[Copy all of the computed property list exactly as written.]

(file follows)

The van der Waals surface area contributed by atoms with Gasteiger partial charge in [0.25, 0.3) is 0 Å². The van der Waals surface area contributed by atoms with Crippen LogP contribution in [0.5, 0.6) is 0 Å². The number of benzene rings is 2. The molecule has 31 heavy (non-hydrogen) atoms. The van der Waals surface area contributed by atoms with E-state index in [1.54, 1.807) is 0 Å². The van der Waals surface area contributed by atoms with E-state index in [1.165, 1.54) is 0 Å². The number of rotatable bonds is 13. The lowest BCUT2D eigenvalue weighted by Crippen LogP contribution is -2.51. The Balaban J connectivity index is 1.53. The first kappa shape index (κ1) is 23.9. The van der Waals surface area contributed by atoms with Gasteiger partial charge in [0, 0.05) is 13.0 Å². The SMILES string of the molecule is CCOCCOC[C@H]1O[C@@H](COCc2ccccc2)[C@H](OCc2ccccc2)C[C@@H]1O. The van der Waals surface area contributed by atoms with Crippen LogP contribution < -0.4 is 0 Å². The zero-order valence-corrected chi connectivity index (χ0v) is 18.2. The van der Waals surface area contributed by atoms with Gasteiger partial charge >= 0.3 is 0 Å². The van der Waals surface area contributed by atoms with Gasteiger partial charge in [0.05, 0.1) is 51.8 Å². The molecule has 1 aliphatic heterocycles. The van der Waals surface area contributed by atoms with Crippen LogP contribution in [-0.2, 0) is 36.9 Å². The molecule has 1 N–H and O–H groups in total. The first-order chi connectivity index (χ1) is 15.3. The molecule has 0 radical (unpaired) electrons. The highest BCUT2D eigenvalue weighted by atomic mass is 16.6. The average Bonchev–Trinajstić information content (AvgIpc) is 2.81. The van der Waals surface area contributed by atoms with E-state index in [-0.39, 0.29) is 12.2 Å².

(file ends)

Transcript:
The van der Waals surface area contributed by atoms with Gasteiger partial charge in [0.25, 0.3) is 0 Å². The van der Waals surface area contributed by atoms with Crippen LogP contribution in [0.5, 0.6) is 0 Å². The number of benzene rings is 2. The molecule has 31 heavy (non-hydrogen) atoms. The van der Waals surface area contributed by atoms with E-state index in [1.54, 1.807) is 0 Å². The van der Waals surface area contributed by atoms with E-state index in [1.165, 1.54) is 0 Å². The number of rotatable bonds is 13. The lowest BCUT2D eigenvalue weighted by Crippen LogP contribution is -2.51. The Balaban J connectivity index is 1.53. The first kappa shape index (κ1) is 23.9. The van der Waals surface area contributed by atoms with Gasteiger partial charge in [0, 0.05) is 13.0 Å². The SMILES string of the molecule is CCOCCOC[C@H]1O[C@@H](COCc2ccccc2)[C@H](OCc2ccccc2)C[C@@H]1O. The van der Waals surface area contributed by atoms with Crippen LogP contribution < -0.4 is 0 Å². The zero-order valence-corrected chi connectivity index (χ0v) is 18.2. The van der Waals surface area contributed by atoms with Gasteiger partial charge >= 0.3 is 0 Å². The van der Waals surface area contributed by atoms with Gasteiger partial charge in [0.05, 0.1) is 51.8 Å². The molecule has 1 aliphatic heterocycles. The van der Waals surface area contributed by atoms with Crippen LogP contribution in [-0.2, 0) is 36.9 Å². The molecule has 1 N–H and O–H groups in total. The first-order chi connectivity index (χ1) is 15.3. The molecule has 0 radical (unpaired) electrons. The highest BCUT2D eigenvalue weighted by atomic mass is 16.6. The average Bonchev–Trinajstić information content (AvgIpc) is 2.81. The van der Waals surface area contributed by atoms with E-state index in [-0.39, 0.29) is 12.2 Å².